In the 1950’s and 60’s, most mothers stayed home to raise their families while fathers worked. Today, most families need two incomes, and during the work week young children need supervision. Long Island has many options for day care facilities, but finding one that meets a family’s wish list and budget can be daunting. We’ve provided tips for choosing a day care with the help of our readers who provided input based on their experiences.
The best way to start a search is to make appointments to visit different sites. Meet the child’s teachers in advance if possible, and see the different classrooms. Look around. Is the room warm and inviting? How is it decorated? Also know the state laws regarding class size and student to teacher ratio, and check that they are enforced by the day care facility. Check New York student-teacher ratio state requirements here.
Long Island Mamas recommends bringing a list of questions along. An administrator’s answers will help families decide if a facility is right for them.
Questions to Ask
For all day care sites:
- What is the cost of attendance?
- What are the site’s hours?
- What is the staff turnover?
- What is a typical daytime schedule of activities?
- Will teachers send home a daily report?
- What are the security/safety policies?
- How easy is it to gain access to classrooms? Who will be allowed to pick up a child?
- What is the procedure in case of fire or other emergency?
- Is the family responsible to pay for days that they are on vacation or that the child is ill?
- On what holidays is the facility closed?
- Can the child attend while presenting symptoms of illness? Which ones? What would prompt a call to the parent?
- What vaccinations are required?
- Is there someone on site that can administer medication with a doctor’s note?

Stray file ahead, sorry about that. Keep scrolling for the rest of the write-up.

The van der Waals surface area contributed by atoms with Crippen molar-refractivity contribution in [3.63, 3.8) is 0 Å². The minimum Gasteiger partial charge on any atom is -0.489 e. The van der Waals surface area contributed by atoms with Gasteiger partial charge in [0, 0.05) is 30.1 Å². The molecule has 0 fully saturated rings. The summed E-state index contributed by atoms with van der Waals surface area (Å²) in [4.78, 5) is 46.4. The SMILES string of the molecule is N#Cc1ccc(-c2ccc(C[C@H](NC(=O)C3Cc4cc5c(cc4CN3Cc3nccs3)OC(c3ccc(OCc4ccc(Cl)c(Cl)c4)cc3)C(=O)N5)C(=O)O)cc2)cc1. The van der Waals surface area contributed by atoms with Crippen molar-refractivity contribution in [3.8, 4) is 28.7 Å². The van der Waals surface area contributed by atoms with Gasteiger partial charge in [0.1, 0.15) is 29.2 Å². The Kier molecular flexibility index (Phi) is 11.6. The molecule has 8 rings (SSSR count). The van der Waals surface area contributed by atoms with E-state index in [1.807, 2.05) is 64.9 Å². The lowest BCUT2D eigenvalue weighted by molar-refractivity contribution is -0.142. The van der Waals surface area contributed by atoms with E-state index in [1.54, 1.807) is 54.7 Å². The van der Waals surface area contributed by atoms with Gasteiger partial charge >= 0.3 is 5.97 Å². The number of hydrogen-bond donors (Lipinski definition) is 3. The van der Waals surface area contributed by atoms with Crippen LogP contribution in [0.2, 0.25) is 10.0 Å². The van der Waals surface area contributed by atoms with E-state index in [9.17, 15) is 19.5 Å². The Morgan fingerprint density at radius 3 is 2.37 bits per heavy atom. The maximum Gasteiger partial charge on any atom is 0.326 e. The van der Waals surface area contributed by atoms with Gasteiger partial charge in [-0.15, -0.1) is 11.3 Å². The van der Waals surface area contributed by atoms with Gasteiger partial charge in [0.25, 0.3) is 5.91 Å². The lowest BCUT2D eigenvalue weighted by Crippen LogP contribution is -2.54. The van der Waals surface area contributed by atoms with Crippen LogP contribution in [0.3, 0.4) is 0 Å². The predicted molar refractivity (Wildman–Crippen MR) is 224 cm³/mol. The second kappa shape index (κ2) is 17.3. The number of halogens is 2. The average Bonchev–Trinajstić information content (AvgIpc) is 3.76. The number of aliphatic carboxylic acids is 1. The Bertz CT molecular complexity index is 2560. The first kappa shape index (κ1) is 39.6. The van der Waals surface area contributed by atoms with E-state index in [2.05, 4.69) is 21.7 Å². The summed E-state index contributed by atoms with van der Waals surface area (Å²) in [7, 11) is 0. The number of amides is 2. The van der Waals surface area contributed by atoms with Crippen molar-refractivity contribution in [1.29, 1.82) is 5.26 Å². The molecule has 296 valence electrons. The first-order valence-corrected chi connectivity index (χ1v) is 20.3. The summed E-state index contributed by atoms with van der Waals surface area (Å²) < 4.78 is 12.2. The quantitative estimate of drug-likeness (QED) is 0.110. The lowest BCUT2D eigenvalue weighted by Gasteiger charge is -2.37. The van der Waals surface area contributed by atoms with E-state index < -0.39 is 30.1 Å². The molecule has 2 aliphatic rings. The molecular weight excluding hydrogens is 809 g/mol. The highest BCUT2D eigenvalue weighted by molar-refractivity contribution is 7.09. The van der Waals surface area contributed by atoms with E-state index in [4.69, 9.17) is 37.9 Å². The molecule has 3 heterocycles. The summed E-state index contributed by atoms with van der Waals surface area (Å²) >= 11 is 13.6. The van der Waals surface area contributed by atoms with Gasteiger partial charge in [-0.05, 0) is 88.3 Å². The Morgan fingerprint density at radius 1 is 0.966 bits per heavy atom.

- Who exactly will take care of the child?
- How/When are toys sanitized?
For infant care:
- How are breastmilk or formula feedings handled? (Long Island Mama’s tip: it should be a two-person check system to ensure proper distribution).
- How long do infants stay in their cribs? (Long Island Mama’s tip: it should be only for naps).
- How often are diapers changed?
- How many staff shifts will occur while the child is there?
- Are wipes/diapers available? What happens if the supply of wipes runs out?
For toddler/older children care:
- What is the discipline policy? How are difficult children handled?
- What will the site do to help facilitate potty training?
- Is there a policy on biting? What kinds of notification would both families receive?
- How are meals handled? Will food be provided on-site? Can families send their own food? Are any foods prohibited?
Click here to view a list of every licensed day care facility in New York State along with any potential violations. Keep in mind that many day care facilities will have been cited for something, but the severity of the citation(s) will vary (a site that gets into trouble for not submitting their menus in a timely fashion poses much less of a problem than a place that leaves hazardous chemicals within easy reach of children). During the day care interview process, families can address any concerns regarding potential citations.
Ultimately, choosing a day care is a like buying a home. Families need to do their homework. They need to decide which factors are requirements versus which are negotiable, and choose a place where they and their child will feel comfortable.
Special thanks to Michelle Lepsis and Marybeth Febus for their assistance with this piece.
By Rachel Minkowsky